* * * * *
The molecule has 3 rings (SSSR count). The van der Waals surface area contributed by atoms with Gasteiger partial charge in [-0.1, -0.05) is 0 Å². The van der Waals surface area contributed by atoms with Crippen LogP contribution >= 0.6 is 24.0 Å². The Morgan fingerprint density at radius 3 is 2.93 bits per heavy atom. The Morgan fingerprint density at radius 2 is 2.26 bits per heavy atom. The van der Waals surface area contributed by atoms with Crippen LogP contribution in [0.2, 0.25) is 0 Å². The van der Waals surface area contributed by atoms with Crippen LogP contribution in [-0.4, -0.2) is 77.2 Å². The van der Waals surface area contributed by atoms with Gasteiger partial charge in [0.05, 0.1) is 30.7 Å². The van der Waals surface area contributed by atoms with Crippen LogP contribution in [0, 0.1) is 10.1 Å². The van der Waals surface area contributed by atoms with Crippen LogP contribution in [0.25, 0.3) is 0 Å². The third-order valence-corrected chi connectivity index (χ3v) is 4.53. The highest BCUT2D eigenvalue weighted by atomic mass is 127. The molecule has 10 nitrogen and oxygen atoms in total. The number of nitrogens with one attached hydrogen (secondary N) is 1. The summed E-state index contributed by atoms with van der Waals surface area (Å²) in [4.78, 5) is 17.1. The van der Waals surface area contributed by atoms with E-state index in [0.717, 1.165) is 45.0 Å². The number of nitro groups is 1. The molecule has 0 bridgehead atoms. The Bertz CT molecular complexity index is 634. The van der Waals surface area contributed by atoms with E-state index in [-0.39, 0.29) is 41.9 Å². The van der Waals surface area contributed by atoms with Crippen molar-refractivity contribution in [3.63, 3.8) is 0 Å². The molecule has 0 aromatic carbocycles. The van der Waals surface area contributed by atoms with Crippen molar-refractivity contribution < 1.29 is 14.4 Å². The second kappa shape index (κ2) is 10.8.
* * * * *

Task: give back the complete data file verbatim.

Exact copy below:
The molecule has 3 rings (SSSR count). The van der Waals surface area contributed by atoms with Gasteiger partial charge in [-0.1, -0.05) is 0 Å². The van der Waals surface area contributed by atoms with Crippen LogP contribution >= 0.6 is 24.0 Å². The Morgan fingerprint density at radius 3 is 2.93 bits per heavy atom. The Morgan fingerprint density at radius 2 is 2.26 bits per heavy atom. The van der Waals surface area contributed by atoms with Crippen LogP contribution in [0.2, 0.25) is 0 Å². The van der Waals surface area contributed by atoms with Crippen LogP contribution in [-0.4, -0.2) is 77.2 Å². The van der Waals surface area contributed by atoms with Gasteiger partial charge in [0.05, 0.1) is 30.7 Å². The van der Waals surface area contributed by atoms with Crippen LogP contribution in [0, 0.1) is 10.1 Å². The van der Waals surface area contributed by atoms with Crippen LogP contribution in [0.25, 0.3) is 0 Å². The third-order valence-corrected chi connectivity index (χ3v) is 4.53. The highest BCUT2D eigenvalue weighted by atomic mass is 127. The molecule has 10 nitrogen and oxygen atoms in total. The number of nitrogens with one attached hydrogen (secondary N) is 1. The summed E-state index contributed by atoms with van der Waals surface area (Å²) in [4.78, 5) is 17.1. The van der Waals surface area contributed by atoms with E-state index in [0.717, 1.165) is 45.0 Å². The number of nitro groups is 1. The molecule has 0 bridgehead atoms. The Bertz CT molecular complexity index is 634. The van der Waals surface area contributed by atoms with E-state index in [-0.39, 0.29) is 41.9 Å². The van der Waals surface area contributed by atoms with Crippen molar-refractivity contribution in [3.63, 3.8) is 0 Å². The molecule has 0 aromatic carbocycles. The van der Waals surface area contributed by atoms with Crippen molar-refractivity contribution < 1.29 is 14.4 Å². The second kappa shape index (κ2) is 10.8.